Editorial: Latest anti-dam study is ‘unscientific and inaccurate.’ It belongs in the trash

The latest anti-dam study to come out of the west side of the state is so flawed it should not be taken seriously.

Trouble is, it likely will be by those who love its message.

They will focus on the findings — which say the benefits of removing the four lower Snake River dams exceed the costs — and ignore the bias and bad data that was used to justify those findings.

A barrage of counter arguments by various dam supporters blasted the study within days of its release, and those must continue if the report is to be completely discredited.

Opposition to the report has come from the Washington Policy Center, Northwest River Partners, the Washington Association of Wheat Growers, Pacific Northwest Waterways Association, the Columbia-Snake River Irrigators Association and other groups.

The privately funded “study” was done in Seattle by ECONorthwest for another Seattle-based company, Vulcan, Inc., which oversees the business and philanthropic interests of the late Microsoft co-founder Paul Allen.

It’s telling that the authors of the report acknowledge they are not experts, and that they did not independently verify the accuracy of all the information they used.

They also admit that, “Any statements nonfactual in nature constitute the authors’ current opinions, which may change as more information becomes available.”

This “study” is actually a promotional tool to be used to take down the Snake River dams, which might explain at least one outrageous idea suggested by the writers.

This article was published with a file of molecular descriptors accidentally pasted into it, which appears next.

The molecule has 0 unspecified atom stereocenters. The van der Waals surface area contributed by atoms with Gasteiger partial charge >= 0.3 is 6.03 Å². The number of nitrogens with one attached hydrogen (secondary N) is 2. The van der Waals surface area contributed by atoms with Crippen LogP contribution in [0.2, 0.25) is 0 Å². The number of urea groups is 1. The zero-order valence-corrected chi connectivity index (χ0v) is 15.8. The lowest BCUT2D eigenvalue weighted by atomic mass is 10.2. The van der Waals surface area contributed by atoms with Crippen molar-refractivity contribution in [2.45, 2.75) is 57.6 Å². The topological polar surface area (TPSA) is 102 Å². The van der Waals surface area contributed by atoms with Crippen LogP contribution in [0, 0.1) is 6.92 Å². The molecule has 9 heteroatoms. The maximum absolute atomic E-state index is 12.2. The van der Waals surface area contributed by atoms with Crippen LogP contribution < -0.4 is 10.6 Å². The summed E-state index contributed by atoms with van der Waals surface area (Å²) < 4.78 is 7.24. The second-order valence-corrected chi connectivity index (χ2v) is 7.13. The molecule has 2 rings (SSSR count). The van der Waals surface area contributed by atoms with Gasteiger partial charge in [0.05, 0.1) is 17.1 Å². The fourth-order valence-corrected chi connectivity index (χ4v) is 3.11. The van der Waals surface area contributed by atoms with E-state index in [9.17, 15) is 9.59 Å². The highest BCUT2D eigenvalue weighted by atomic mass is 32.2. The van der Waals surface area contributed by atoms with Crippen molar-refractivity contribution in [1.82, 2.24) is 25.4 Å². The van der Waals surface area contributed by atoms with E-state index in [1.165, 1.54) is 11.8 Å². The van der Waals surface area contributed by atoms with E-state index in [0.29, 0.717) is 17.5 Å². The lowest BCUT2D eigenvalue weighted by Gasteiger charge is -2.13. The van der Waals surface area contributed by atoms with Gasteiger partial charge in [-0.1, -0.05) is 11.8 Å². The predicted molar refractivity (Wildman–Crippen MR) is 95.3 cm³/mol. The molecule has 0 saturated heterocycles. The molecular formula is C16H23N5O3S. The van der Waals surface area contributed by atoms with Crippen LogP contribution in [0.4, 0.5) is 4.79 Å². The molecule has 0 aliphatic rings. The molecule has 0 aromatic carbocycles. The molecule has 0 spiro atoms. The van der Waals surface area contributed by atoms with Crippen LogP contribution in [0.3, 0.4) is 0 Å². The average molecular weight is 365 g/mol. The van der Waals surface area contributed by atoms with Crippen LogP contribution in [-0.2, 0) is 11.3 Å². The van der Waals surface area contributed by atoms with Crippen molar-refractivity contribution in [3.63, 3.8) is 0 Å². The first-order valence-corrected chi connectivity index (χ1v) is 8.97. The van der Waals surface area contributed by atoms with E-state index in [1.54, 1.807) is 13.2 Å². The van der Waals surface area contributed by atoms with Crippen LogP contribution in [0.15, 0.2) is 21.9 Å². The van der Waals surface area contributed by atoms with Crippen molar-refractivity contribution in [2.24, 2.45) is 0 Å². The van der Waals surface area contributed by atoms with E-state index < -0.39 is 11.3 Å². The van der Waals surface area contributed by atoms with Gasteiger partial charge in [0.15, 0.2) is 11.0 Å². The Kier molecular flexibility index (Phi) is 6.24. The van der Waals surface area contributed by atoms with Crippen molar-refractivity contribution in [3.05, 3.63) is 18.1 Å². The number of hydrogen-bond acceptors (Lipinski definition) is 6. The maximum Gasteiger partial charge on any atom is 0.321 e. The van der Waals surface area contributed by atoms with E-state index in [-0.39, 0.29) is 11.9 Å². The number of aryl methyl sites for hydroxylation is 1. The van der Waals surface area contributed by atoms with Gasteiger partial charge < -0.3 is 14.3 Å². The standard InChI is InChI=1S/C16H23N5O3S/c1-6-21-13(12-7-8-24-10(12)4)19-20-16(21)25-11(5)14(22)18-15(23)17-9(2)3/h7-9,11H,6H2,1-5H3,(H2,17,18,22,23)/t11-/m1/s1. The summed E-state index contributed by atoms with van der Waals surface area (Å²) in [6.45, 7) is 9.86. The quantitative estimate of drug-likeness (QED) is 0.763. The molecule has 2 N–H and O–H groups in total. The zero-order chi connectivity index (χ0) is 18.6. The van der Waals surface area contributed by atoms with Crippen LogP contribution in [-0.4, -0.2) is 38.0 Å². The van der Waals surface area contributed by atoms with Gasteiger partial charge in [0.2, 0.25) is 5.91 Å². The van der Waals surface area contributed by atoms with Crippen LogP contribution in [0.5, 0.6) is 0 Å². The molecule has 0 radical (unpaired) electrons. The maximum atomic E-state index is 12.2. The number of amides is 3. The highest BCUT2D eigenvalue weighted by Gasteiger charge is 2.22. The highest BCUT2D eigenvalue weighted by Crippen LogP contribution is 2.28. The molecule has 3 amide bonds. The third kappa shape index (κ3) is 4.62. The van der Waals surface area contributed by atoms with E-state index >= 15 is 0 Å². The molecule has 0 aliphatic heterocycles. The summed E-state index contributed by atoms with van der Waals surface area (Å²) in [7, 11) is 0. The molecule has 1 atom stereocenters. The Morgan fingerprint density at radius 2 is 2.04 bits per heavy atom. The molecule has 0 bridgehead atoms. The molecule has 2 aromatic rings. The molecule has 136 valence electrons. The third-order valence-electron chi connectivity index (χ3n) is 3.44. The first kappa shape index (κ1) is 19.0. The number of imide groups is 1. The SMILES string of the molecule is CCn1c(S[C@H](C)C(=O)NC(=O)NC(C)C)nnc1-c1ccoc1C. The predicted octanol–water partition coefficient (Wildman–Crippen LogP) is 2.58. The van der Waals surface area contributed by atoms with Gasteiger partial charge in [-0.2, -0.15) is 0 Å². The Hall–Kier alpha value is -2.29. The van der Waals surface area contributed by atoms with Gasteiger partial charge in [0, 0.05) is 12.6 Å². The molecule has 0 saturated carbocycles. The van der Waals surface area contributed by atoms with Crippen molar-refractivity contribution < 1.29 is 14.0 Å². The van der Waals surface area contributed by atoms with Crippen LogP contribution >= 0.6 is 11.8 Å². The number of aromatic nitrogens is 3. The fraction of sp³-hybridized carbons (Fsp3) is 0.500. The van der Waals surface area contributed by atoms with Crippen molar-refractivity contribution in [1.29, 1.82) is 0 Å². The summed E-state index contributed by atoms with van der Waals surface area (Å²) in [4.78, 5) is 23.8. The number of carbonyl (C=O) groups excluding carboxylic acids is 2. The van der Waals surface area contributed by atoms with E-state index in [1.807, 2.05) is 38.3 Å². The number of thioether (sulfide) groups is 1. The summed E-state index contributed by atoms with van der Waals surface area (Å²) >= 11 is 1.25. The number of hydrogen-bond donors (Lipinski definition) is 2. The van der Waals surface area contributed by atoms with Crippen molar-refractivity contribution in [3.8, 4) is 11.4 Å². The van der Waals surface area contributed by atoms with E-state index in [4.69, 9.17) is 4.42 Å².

They propose that farmers and other economic “losers” from dam removal could instead get new jobs as dam-busters.

Obviously, they have no idea what the agricultural industry is all about.

Farming is not just a way to make a living — it is in the blood.

Recommending that people who love the land could easily switch to working on a demolition crew reveals a complete ignorance of what it means to be a farmer.

Reps. Dan Newhouse and Cathy McMorris Rodgers, both R-Wash., came out hard against the report, saying, “This privately funded study is a slap in the face of our state’s agricultural economy. It is another example of Seattle-based interests failing to understand our way of life in Central and Eastern Washington.”

The Pacific Northwest Waterways Association — a coalition of Northwest wheat farmers, towboat companies and others — said the report admits carbon emissions would increase if the dams were removed, but glosses over the impact.

Todd Myers, of the Washington Policy Center, called the report unscientific and inaccurate, and pointed to slanted survey language used to justify that people would be willing pay higher electric rates to save salmon.

And Darryll Olsen, of the Irrigators Association, said the study inflames the dam-breaching debate, and his group is calling for federal officials to invoke an Endangered Species Act Exemption, which would end the escalation of requirements to protect Columbia and Snake river fish runs.

It’s a drastic move, but it’s looking like a card that may need to be played, especially if anti-dam efforts are going to use incomplete and unreliable data to push their agenda.